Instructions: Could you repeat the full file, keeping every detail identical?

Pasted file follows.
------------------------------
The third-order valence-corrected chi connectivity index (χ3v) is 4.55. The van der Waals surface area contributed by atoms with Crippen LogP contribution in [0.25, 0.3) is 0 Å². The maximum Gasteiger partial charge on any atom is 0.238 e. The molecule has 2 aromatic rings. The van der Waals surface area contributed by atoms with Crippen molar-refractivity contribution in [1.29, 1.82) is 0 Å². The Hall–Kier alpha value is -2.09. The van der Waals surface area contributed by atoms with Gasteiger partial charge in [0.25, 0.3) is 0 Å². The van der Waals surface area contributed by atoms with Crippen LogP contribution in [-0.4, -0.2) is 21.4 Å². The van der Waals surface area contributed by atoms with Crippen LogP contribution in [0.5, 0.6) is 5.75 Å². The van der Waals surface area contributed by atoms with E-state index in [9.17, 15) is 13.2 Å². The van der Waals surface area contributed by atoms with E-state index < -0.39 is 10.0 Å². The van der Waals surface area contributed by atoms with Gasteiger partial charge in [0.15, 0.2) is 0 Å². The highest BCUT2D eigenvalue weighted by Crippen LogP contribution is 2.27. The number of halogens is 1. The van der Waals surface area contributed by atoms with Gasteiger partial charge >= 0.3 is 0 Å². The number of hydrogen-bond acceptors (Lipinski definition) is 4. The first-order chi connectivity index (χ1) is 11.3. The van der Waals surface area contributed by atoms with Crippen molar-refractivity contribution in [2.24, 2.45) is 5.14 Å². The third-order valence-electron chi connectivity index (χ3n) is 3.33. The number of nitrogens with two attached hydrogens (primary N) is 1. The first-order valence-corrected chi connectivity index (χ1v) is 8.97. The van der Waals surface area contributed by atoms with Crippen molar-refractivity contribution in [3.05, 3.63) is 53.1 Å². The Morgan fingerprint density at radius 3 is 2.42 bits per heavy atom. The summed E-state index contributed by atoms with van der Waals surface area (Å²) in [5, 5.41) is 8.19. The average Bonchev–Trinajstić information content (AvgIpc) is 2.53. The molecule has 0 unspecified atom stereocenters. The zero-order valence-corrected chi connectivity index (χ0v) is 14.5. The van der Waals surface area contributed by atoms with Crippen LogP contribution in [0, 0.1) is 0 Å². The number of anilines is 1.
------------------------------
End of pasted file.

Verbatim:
The third-order valence-corrected chi connectivity index (χ3v) is 4.55. The van der Waals surface area contributed by atoms with Crippen LogP contribution in [0.25, 0.3) is 0 Å². The maximum Gasteiger partial charge on any atom is 0.238 e. The molecule has 2 aromatic rings. The van der Waals surface area contributed by atoms with Crippen molar-refractivity contribution in [1.29, 1.82) is 0 Å². The Hall–Kier alpha value is -2.09. The van der Waals surface area contributed by atoms with Gasteiger partial charge in [0.25, 0.3) is 0 Å². The van der Waals surface area contributed by atoms with Crippen LogP contribution in [-0.4, -0.2) is 21.4 Å². The van der Waals surface area contributed by atoms with Crippen LogP contribution in [0.5, 0.6) is 5.75 Å². The van der Waals surface area contributed by atoms with E-state index in [9.17, 15) is 13.2 Å². The van der Waals surface area contributed by atoms with E-state index < -0.39 is 10.0 Å². The van der Waals surface area contributed by atoms with Gasteiger partial charge in [0.15, 0.2) is 0 Å². The highest BCUT2D eigenvalue weighted by Crippen LogP contribution is 2.27. The number of halogens is 1. The van der Waals surface area contributed by atoms with Gasteiger partial charge >= 0.3 is 0 Å². The number of hydrogen-bond acceptors (Lipinski definition) is 4. The first-order chi connectivity index (χ1) is 11.3. The van der Waals surface area contributed by atoms with Crippen molar-refractivity contribution in [2.24, 2.45) is 5.14 Å². The third-order valence-electron chi connectivity index (χ3n) is 3.33. The number of nitrogens with two attached hydrogens (primary N) is 1. The first-order valence-corrected chi connectivity index (χ1v) is 8.97. The van der Waals surface area contributed by atoms with Crippen molar-refractivity contribution in [3.05, 3.63) is 53.1 Å². The Morgan fingerprint density at radius 3 is 2.42 bits per heavy atom. The summed E-state index contributed by atoms with van der Waals surface area (Å²) in [5, 5.41) is 8.19. The average Bonchev–Trinajstić information content (AvgIpc) is 2.53. The molecule has 0 unspecified atom stereocenters. The zero-order valence-corrected chi connectivity index (χ0v) is 14.5. The van der Waals surface area contributed by atoms with Crippen LogP contribution in [0, 0.1) is 0 Å². The number of anilines is 1.